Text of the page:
June 19 is known as Juneteenth or Emancipation Day because slaves in Texas found out they were free on June 19, 1865. Slaves were ‘free’ after the Emancipation Proclamation was read on January 1, 1863, but in Texas they were in bondage for an additional 900+ days.
What lasting impact did being enslaved for an additional 900+ days have on their mental and physical health? How did that chronic stress impact their children? Clinical trials have demonstrated the lasting nefarious impact of stress on health outcomes in less time than that. As a grandchild of a Houston, Texas native, I’m amazed at the resiliency of those people and their descendants who went on to become business owners, teachers, medical doctors and so much more despite the delayed notice of freedom and the Jim Crow laws they endured for many years afterward.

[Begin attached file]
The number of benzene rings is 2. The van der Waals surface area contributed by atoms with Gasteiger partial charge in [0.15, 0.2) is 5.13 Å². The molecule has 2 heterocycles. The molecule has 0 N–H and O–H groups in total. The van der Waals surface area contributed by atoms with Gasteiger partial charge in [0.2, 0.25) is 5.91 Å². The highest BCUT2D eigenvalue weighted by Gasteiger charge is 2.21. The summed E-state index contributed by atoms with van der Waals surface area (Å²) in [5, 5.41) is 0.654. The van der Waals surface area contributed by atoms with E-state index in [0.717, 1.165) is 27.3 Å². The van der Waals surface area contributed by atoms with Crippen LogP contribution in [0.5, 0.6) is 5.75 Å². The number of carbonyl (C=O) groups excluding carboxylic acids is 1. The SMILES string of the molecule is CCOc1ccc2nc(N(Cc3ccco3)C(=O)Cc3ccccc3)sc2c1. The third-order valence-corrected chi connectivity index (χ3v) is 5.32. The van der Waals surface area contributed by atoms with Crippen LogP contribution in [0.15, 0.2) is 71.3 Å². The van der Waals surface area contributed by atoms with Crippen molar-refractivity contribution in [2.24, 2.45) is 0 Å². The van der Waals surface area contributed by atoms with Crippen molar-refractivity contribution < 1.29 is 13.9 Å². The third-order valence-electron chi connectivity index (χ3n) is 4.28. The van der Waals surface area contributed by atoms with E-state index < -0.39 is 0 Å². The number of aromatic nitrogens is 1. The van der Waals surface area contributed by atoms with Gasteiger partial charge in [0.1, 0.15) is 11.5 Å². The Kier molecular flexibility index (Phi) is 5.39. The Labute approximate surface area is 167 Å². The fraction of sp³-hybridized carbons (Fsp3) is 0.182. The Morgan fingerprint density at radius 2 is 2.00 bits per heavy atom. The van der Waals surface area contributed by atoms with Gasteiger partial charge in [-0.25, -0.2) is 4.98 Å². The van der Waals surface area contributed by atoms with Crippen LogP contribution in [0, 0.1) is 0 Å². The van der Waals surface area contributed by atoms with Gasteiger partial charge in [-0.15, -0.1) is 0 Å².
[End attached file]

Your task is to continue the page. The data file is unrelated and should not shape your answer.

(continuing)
On this day, take some time to remember the slaves who were in bondage for an additional 900+ days. Then take time to learn how chronic stress from the U.S. chattel slavery system still impacts African-Americans today. Let’s work to develop and promote innovative interventions that reduce the physical and mental health stressors that still impact us.
An Ongoing Exploration of Homewood’s Untold History
Lauren Parker, PhD, is an assistant scientist at the Center for Innovative Care in Aging and at Johns Hopkins Bloomberg School for Public Health. She is trained in health promotion and gerontology, her research interest is in understanding how social factors influences the health of marginalized populations throughout their lives.